Surviving time is not an easy task. Tom Barman – a voice somewhere between Bob Dylan and Eddie Vedder – succeeded with the dEUS and then with TaxiWars. During their latest show in Milan, Mr. Barman and TaxiWars pushed post-rock into the arms of free jazz, bewitching the audience. On stage, the songs from the new album, Artificial Horizon, opened the window and cleared the air of rock music. The band did not give up to a desire to feed their fans; TaxiWars played loud to convince those who still weren’t convinced of their music. In a rainy Milanese night the magic came true. Everybody survived the Nineties.
Storage could kill a frame. The mind of a photographer is always focused on shots to come. The shots then flee from memory until someone retrieves them. When Afterhours’ celebrative box set (book + 4 CDs) was released in 2017 I was deep in my photo projects so I hadn’t paid much attention to that record release dedicated to the band I had loved so much in the early 2000s. Two years later I bought the box set at a cheap price and I discovered that one of my shots had been included in the book.
The frame in question, taken in Milan, mid February 2003, portrayed the band in action at the Triennale Museum in Milan: it was a special live performance (2 sets) in the middle of an art installation inspired by Italian writer Italo Calvino’s book Città Invisibili. During the photo session (with a Pentax Espio) I took care to portray the scene comprehensively, showing the band really immersed in the art installation and in touch with the audience. Manuel Agnelli, the Afterhours frontman, appreciated my point of view and asked for prints for his personal archive. At the time I had some meetings and lunches with him because I was in contact with the indie label Afterhours signed with. That shot of the Afterhours’ Triennale performance is a lucky frame: it risked ending up lost in my photo archives but it was saved by a publishing project.
Below more pics from the Afterhours’ Triennale shows.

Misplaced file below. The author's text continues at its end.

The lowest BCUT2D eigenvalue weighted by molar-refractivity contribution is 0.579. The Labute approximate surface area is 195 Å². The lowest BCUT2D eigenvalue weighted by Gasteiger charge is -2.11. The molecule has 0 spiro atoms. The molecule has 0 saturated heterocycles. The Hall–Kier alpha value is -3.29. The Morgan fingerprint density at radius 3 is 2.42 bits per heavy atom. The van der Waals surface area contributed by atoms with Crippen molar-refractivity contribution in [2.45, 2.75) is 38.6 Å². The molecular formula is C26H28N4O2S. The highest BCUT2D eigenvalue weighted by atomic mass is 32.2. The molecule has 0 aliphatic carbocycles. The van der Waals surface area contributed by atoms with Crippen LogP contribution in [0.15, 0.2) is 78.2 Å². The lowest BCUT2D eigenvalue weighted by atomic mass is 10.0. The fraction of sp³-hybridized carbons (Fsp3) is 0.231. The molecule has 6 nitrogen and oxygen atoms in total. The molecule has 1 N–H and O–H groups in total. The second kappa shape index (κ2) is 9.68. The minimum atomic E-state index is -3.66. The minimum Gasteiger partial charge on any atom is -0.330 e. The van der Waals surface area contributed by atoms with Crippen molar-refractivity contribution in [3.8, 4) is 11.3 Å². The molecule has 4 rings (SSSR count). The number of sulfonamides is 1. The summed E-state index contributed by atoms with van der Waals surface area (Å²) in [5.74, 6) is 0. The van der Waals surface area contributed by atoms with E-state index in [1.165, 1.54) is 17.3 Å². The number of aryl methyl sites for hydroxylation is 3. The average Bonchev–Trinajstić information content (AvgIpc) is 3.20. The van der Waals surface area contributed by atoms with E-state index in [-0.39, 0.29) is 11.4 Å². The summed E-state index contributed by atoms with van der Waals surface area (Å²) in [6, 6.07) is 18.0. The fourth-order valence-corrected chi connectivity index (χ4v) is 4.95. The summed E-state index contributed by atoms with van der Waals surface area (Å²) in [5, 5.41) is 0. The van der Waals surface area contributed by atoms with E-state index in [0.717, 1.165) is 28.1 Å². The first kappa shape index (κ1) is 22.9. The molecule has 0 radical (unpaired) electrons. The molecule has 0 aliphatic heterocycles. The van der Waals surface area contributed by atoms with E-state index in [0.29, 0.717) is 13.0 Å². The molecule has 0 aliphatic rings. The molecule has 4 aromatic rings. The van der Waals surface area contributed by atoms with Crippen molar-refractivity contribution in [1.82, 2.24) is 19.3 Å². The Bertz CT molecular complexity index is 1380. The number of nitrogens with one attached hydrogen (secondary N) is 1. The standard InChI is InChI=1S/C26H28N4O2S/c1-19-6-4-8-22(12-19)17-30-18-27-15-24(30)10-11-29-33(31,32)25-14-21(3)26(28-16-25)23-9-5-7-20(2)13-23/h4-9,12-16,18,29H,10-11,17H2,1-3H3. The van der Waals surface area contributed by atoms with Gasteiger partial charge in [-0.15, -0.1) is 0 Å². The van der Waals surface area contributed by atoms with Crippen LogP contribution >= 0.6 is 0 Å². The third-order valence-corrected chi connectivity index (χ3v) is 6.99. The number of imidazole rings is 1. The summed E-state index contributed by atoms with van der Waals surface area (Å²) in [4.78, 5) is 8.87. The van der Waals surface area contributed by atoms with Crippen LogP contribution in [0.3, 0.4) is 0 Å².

In FUJI X PASSION August 2019 issue you can find my b&w night reportage from JAZZASCONA 2019. If you love jazz music run to see my frames of Leroy Jones, Ashlin Parker, Ellen Birath, Nayo Jones, Othella Dallas, Michael Watson, Uli Wunner, Sax Gordon, Nico Duportal, etc. ENJOY!
I’m very proud to see the interview with CARSON McHONE (and the shots I took with my FujiFilm X30) published in the Plug n’ playJune 2019 issue. I’m equally proud to present on my blog the full series of b&w shots (and just one color frame) I took of Carson at Rough Trade East, London, during the Texan singer and guitarist’s showcase in early February 2019.
To enrich this post let me add Carson’s opinion on the role of photography in her career. As Carson told me: <If there’s this constant need for content then it’s important to think ahead, especially if you want some sort of coherent theme to your imagery. I am definitely not anywhere near where I’d like to be with this but recently I’ve started to really think about any photos I take or any photo shoots I do, to have some sort of unifying aesthetic or intent, so that when I do post these images to the rest of the world I can feel like it’s a representation of the art and not just cheap engagement.>
In my ROCK MUSIC ARCHIVES you can find people like Iggy Pop, Chris Cornell & Soundgarden, Wayne Kramer & MC5, Soft Machine and indie/underground musicians too.
If you are tired of the usual boring photo sessions, please contact me. In addition to the live performance I can also photograph all the soundcheck & backstage situations. (Photo: Me and Zara McFarlane at Blue Note, Milan, 2018 – by Federico Ramponi)